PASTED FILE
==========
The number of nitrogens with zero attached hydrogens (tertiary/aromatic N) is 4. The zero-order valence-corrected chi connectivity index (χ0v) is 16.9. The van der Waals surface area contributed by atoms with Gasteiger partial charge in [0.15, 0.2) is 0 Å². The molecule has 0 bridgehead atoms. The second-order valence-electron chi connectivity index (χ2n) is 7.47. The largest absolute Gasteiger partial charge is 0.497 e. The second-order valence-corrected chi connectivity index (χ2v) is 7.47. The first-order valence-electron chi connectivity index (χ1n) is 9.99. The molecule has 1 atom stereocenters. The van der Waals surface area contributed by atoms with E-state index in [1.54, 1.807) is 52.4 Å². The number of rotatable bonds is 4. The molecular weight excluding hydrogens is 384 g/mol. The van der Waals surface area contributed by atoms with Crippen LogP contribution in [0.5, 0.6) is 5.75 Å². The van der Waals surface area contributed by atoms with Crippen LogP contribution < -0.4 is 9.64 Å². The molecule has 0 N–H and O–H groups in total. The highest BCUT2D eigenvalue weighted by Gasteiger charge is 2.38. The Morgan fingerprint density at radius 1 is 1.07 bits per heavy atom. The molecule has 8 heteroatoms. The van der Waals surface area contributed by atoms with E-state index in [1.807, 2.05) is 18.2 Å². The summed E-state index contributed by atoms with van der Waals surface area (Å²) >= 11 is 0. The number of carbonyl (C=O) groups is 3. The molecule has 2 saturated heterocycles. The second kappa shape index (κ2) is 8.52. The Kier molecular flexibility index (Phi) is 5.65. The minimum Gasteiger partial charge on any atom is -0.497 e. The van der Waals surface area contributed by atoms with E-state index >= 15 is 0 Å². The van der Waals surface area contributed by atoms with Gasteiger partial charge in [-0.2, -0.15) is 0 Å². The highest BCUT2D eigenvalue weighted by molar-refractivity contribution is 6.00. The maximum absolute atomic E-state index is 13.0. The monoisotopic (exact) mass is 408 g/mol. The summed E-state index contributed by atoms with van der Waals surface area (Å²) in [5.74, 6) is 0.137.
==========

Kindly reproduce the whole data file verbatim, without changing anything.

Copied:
The number of nitrogens with zero attached hydrogens (tertiary/aromatic N) is 4. The zero-order valence-corrected chi connectivity index (χ0v) is 16.9. The van der Waals surface area contributed by atoms with Gasteiger partial charge in [0.15, 0.2) is 0 Å². The molecule has 0 bridgehead atoms. The second-order valence-electron chi connectivity index (χ2n) is 7.47. The largest absolute Gasteiger partial charge is 0.497 e. The second-order valence-corrected chi connectivity index (χ2v) is 7.47. The first-order valence-electron chi connectivity index (χ1n) is 9.99. The molecule has 1 atom stereocenters. The van der Waals surface area contributed by atoms with E-state index in [1.54, 1.807) is 52.4 Å². The number of rotatable bonds is 4. The molecular weight excluding hydrogens is 384 g/mol. The van der Waals surface area contributed by atoms with Crippen LogP contribution in [0.5, 0.6) is 5.75 Å². The van der Waals surface area contributed by atoms with Crippen LogP contribution < -0.4 is 9.64 Å². The molecule has 0 N–H and O–H groups in total. The highest BCUT2D eigenvalue weighted by Gasteiger charge is 2.38. The Morgan fingerprint density at radius 1 is 1.07 bits per heavy atom. The molecule has 8 heteroatoms. The van der Waals surface area contributed by atoms with E-state index in [1.807, 2.05) is 18.2 Å². The summed E-state index contributed by atoms with van der Waals surface area (Å²) >= 11 is 0. The number of carbonyl (C=O) groups is 3. The molecule has 2 saturated heterocycles. The second kappa shape index (κ2) is 8.52. The Kier molecular flexibility index (Phi) is 5.65. The minimum Gasteiger partial charge on any atom is -0.497 e. The van der Waals surface area contributed by atoms with E-state index >= 15 is 0 Å². The van der Waals surface area contributed by atoms with Gasteiger partial charge in [-0.2, -0.15) is 0 Å². The highest BCUT2D eigenvalue weighted by molar-refractivity contribution is 6.00. The maximum absolute atomic E-state index is 13.0. The monoisotopic (exact) mass is 408 g/mol. The summed E-state index contributed by atoms with van der Waals surface area (Å²) in [5.74, 6) is 0.137.